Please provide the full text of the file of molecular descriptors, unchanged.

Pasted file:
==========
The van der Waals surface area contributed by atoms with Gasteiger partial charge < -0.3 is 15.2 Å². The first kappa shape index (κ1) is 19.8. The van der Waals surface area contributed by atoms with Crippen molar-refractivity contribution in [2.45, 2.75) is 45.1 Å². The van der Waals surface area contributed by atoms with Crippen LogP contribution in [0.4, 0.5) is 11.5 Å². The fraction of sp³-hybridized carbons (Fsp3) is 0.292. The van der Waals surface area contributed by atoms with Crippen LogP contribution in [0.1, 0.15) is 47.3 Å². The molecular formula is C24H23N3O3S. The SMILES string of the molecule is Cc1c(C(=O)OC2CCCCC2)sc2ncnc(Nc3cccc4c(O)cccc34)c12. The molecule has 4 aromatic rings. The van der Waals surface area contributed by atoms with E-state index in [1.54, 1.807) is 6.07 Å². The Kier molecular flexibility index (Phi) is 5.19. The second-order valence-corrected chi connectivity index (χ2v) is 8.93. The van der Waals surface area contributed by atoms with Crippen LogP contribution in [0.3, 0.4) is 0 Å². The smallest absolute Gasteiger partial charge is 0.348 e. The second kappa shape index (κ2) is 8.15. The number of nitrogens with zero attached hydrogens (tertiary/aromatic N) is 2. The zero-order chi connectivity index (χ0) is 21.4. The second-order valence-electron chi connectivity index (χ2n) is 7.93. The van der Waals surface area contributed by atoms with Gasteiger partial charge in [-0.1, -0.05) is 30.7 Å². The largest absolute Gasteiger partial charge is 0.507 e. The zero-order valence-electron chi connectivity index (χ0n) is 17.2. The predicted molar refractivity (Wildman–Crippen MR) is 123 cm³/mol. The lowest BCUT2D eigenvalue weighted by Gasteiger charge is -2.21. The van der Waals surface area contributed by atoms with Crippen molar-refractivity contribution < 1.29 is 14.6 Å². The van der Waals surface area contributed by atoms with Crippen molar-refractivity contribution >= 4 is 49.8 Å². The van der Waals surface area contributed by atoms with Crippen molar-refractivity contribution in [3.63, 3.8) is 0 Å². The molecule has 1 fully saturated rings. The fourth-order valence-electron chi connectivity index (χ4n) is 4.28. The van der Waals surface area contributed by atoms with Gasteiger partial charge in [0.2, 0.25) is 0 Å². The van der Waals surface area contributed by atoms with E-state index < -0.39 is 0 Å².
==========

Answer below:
The van der Waals surface area contributed by atoms with Gasteiger partial charge < -0.3 is 15.2 Å². The first kappa shape index (κ1) is 19.8. The van der Waals surface area contributed by atoms with Crippen molar-refractivity contribution in [2.45, 2.75) is 45.1 Å². The van der Waals surface area contributed by atoms with Crippen LogP contribution in [0.4, 0.5) is 11.5 Å². The fraction of sp³-hybridized carbons (Fsp3) is 0.292. The van der Waals surface area contributed by atoms with Crippen LogP contribution in [0.1, 0.15) is 47.3 Å². The molecular formula is C24H23N3O3S. The SMILES string of the molecule is Cc1c(C(=O)OC2CCCCC2)sc2ncnc(Nc3cccc4c(O)cccc34)c12. The molecule has 4 aromatic rings. The van der Waals surface area contributed by atoms with E-state index in [1.54, 1.807) is 6.07 Å². The Kier molecular flexibility index (Phi) is 5.19. The second-order valence-corrected chi connectivity index (χ2v) is 8.93. The van der Waals surface area contributed by atoms with Crippen LogP contribution in [0.3, 0.4) is 0 Å². The smallest absolute Gasteiger partial charge is 0.348 e. The second kappa shape index (κ2) is 8.15. The number of nitrogens with zero attached hydrogens (tertiary/aromatic N) is 2. The zero-order chi connectivity index (χ0) is 21.4. The second-order valence-electron chi connectivity index (χ2n) is 7.93. The van der Waals surface area contributed by atoms with Gasteiger partial charge in [-0.1, -0.05) is 30.7 Å². The largest absolute Gasteiger partial charge is 0.507 e. The zero-order valence-electron chi connectivity index (χ0n) is 17.2. The predicted molar refractivity (Wildman–Crippen MR) is 123 cm³/mol. The lowest BCUT2D eigenvalue weighted by Gasteiger charge is -2.21. The van der Waals surface area contributed by atoms with Crippen molar-refractivity contribution < 1.29 is 14.6 Å². The van der Waals surface area contributed by atoms with Crippen molar-refractivity contribution >= 4 is 49.8 Å². The van der Waals surface area contributed by atoms with Crippen molar-refractivity contribution in [3.63, 3.8) is 0 Å². The molecule has 1 fully saturated rings. The fourth-order valence-electron chi connectivity index (χ4n) is 4.28. The van der Waals surface area contributed by atoms with Gasteiger partial charge in [0.2, 0.25) is 0 Å². The van der Waals surface area contributed by atoms with E-state index < -0.39 is 0 Å².